Venture capital investments in the San Diego region during the second quarter declined significantly—from both the same quarter of 2009 as well as the previous quarter, according to data released over the weekend by two rival surveys. The local downturn was in sharp contrast to the nationwide trend, which showed VC funding on the rise during the quarter.
Results of the MoneyTree Report for venture investments in San Diego startups largely coincided with San Diego regional data provided by Dow Jones VentureSource. Both surveys show that venture investments in biotechnology and medical device startups comprised the majority of the deals here, with venture funding for IT, software, and communications barely registering a pulse. It’s fallen so far, in fact, that I’m wondering what happened to San Diego’s tech sector, which was relatively robust a decade ago.
The MoneyTree survey, which was prepared by PricewaterhouseCoopers and the National Venture Capital Association, found that venture firms invested $170.6 million in 24 companies in the San Diego area during the second quarter. That was down 24 percent from the $225.8 million invested in 31 deals during the first three months of 2010, and a 33 percent decline from the $256.7 million invested in 26 during the second quarter of 2009. The MoneyTree Report is based on data provided by Thomson Reuters.
The Dow Jones survey found that $164.5 million was invested in 19 San Diego deals during the second quarter. That was a 17 percent decline from the $198.4 million invested in 23 deals during the previous quarter, and a 34 percent drop from the $249.9 million that went into 26 local deals during the same quarter last year.
“We don’t see the same growth in the San Diego market that we saw nationwide,” said Doug Regnier, a partner in the San Diego office of the Ernst and Young accounting firm.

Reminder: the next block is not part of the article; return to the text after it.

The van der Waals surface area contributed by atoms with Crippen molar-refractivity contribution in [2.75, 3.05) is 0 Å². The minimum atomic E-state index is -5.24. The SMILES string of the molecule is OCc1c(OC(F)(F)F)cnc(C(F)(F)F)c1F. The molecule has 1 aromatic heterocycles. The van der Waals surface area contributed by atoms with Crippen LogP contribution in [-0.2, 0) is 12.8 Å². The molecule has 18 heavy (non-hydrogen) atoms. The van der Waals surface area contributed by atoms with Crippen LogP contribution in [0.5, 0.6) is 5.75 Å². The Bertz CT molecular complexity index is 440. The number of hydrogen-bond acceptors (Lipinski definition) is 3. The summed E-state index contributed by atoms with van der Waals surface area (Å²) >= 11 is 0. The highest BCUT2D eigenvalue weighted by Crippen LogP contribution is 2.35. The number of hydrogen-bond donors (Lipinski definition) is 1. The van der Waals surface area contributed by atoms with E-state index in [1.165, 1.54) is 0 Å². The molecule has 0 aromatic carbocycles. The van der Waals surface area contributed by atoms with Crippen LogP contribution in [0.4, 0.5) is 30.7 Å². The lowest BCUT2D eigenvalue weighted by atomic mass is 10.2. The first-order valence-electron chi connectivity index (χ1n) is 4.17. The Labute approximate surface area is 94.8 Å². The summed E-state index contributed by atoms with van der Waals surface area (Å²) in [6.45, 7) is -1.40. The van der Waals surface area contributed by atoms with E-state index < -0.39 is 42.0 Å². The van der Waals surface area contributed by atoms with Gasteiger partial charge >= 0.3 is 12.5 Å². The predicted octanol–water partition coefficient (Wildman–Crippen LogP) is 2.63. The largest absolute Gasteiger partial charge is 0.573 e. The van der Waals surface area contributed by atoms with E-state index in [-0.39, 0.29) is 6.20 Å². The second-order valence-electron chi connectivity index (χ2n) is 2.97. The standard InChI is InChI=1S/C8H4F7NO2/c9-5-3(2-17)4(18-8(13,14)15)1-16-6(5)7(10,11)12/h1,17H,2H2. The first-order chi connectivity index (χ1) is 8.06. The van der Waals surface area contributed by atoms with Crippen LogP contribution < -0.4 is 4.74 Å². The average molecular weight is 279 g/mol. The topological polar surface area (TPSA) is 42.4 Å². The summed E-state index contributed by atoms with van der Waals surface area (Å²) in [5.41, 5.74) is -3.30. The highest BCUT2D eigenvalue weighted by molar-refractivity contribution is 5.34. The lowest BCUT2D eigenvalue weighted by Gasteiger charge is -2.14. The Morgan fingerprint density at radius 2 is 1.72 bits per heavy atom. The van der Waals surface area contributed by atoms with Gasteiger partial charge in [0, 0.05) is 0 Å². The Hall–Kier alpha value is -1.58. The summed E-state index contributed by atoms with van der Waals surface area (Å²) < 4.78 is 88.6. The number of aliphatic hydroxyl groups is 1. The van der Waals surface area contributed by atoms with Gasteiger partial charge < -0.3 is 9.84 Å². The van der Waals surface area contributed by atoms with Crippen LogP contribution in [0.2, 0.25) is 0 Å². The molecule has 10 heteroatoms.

Regnier estimated that VC funding in local life sciences startups accounted for more than 76 percent of the overall funding in San Diego during the quarter, based on the Dow Jones data. Funding for life sciences ventures accounted for more than 80 percent of the funding here, based on the MoneyTree data.
Regnier added that there was “virtually no funding for consumer services and business services” in San Diego during the quarter. There were a couple of tech deals worth noting though: Zeebo, which makes video game players, raised $13.5 million, and Imagine Communications, which specializes in streaming digital video technology, raised $10 million.
Here’s a list of the top 10 deals in San Diego, based on the MoneyTree list:
1. Sonexa Therapeutics, San Diego. Alzheimer’s drug developer. $37.23 million. Investors: Alta Partners, Domain Associates, Scale Venture Partners.
2. Astute Medical, San Diego. Medical diagnostics. $26.56 million. Investors: De Novo Ventures, Delphi Ventures, Domain Associates, Johnson & Johnson Development Corp.
3. Nereus Pharmaceuticals, San Diego. Cancer and other diseases. Investors: $20 million. Advent International, Alta Partners, Astellas Venture Capital, F. Hoffmann-La Roche, Forward Ventures, Gimvindus NV, HBM BioVentures AG, Pacific Venture Group.
4. Zeebo, San Diego. Wireless video game equipment. $13.50 million. Investors: Qualcomm Ventures, and undisclosed investor.
5. Tandem Diabetes Care, San Diego. Innovative insulin pump. $12.83 million. Investors: Domain Associates and undisclosed investor.
6. Aragon Pharmaceuticals, San Diego. Anti-endocrine cancer drugs. $12 million. Investors: Aisling Capital, The Column Group, OrbiMed Advisors .
7. Otonomy, San Diego. Novel drugs for inner ear disorders. $10.57 million. Investors: Avalon Ventures and undisclosed investor.
8. Imagine Communications, San Diego. Streaming Digital Media Technologies. $10 million. Investors: Carmel Ventures, Columbia Capital, Court Square Ventures.
9. Evoke Pharma, San Diego. Drugs for gastrointestinal tract diseases. $6 million. Investors: Domain Associates, Windamere Venture Partners, Latterell Venture Partners.
10. AltheaDx, San Diego. Improved diagnoses of pediatric and prostate cancers. $6 million. Investors: Telegraph Hill Partners.